So if I understand this correctly, the bill moves the age of irresponsibility as a defense up to about 27. And that means a 24 year old can possess C.P. Involving a 16 yr old and most probably wouldn’t suffer the registration. Wow, that Stanford student should watch this one closely, because campus party sex just might become legal.

It might sound reasonable in principle, but this seems a rather useless bill to me. Allowing judges to use their discretion on a case-by-case basis will not accomplish what was sought in the first place. Judges are elected and every bit as political and swayed by public opinion as the legislators accurately described by LWC PianoMan55 above. Indeed, the politics of the moment will decide far more discretionary rulings this week than justice and the search for truth will in the next ten years. Very few elected judges will use their discretion in favor of those convicted for or accused… Read more »

I disagree. If my judge was allowed to use his discretion, I wouldn’t have gone to prison on a 3 year mandatory minimum cp possession offense. The larger problem is the prosecutors having too much power.

The larger problem you address would be mostly solved if judges would stop rubber stamping everything the DA puts in front of them.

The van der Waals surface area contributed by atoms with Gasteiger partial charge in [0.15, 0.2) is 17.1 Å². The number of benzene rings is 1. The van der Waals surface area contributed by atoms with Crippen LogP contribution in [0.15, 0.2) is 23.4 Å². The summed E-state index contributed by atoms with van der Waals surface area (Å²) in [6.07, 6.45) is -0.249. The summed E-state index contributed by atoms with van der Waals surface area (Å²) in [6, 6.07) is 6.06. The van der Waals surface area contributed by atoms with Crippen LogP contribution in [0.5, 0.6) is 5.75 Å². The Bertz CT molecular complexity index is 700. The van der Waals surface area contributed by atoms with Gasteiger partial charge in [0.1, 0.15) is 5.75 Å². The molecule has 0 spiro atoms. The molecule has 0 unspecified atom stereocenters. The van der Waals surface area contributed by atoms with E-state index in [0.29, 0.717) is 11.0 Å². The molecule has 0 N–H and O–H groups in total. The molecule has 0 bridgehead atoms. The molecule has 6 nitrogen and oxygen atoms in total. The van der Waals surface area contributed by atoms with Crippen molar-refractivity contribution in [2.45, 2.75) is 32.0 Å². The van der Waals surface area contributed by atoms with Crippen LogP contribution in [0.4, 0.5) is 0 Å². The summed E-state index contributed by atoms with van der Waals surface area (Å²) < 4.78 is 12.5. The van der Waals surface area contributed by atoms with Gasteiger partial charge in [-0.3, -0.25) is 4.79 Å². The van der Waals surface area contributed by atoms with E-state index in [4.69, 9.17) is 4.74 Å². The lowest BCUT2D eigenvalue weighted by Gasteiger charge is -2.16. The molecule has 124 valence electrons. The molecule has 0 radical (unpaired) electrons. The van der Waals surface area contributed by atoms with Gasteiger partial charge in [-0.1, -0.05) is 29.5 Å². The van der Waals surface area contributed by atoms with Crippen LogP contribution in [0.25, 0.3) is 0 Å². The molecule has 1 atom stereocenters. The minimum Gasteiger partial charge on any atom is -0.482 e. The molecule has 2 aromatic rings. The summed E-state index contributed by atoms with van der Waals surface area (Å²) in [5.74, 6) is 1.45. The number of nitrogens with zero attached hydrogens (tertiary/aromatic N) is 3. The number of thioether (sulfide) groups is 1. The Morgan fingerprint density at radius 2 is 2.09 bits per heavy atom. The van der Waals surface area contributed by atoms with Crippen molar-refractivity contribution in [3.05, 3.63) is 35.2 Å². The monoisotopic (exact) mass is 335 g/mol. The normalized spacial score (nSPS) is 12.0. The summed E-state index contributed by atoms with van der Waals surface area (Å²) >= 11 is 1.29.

Why should you not go to prison for having child pornography?

Two arguments: 1. First amendment. Do you want the state regulating what media you are allowed to own? I don’t find this argument very persuasive, but it’s why we eliminated other smut laws. Should those go back on the books? The US has the most permissive media laws in the world, aside from CP—many of the violent B movies we enjoyed on VHS in the 80s were banned in Europe—in England these were called “video nasties” and were heavily restricted through the 90s. 2. Even if you think the state has a compelling case for regulating some media ownership, is… Read more »